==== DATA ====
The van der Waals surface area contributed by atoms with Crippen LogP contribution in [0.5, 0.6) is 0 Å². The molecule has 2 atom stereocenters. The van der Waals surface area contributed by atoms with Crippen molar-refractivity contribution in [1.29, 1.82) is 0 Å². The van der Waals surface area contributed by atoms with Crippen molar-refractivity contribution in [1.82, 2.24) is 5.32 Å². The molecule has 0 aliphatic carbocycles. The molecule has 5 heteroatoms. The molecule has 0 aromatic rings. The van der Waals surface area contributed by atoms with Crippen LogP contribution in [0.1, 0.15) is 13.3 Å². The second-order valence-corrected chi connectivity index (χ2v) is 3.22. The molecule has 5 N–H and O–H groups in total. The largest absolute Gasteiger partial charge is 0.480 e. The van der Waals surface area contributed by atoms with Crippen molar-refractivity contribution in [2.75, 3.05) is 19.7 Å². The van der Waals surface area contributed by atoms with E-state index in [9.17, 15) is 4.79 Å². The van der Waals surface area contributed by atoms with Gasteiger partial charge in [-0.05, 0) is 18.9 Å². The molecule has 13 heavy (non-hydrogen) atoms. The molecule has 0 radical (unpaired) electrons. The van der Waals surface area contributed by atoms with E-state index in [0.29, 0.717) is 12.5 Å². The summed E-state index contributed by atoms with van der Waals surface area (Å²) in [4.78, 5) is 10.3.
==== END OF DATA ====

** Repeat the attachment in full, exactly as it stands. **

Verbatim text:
The van der Waals surface area contributed by atoms with Crippen LogP contribution in [0.5, 0.6) is 0 Å². The molecule has 2 atom stereocenters. The van der Waals surface area contributed by atoms with Crippen molar-refractivity contribution in [1.29, 1.82) is 0 Å². The van der Waals surface area contributed by atoms with Crippen molar-refractivity contribution in [1.82, 2.24) is 5.32 Å². The molecule has 0 aliphatic carbocycles. The molecule has 5 heteroatoms. The molecule has 0 aromatic rings. The van der Waals surface area contributed by atoms with Crippen LogP contribution in [0.1, 0.15) is 13.3 Å². The second-order valence-corrected chi connectivity index (χ2v) is 3.22. The molecule has 5 N–H and O–H groups in total. The largest absolute Gasteiger partial charge is 0.480 e. The van der Waals surface area contributed by atoms with Crippen molar-refractivity contribution in [2.75, 3.05) is 19.7 Å². The van der Waals surface area contributed by atoms with E-state index in [9.17, 15) is 4.79 Å². The van der Waals surface area contributed by atoms with Gasteiger partial charge in [-0.05, 0) is 18.9 Å². The molecule has 13 heavy (non-hydrogen) atoms. The molecule has 0 radical (unpaired) electrons. The van der Waals surface area contributed by atoms with E-state index in [0.29, 0.717) is 12.5 Å². The summed E-state index contributed by atoms with van der Waals surface area (Å²) in [4.78, 5) is 10.3.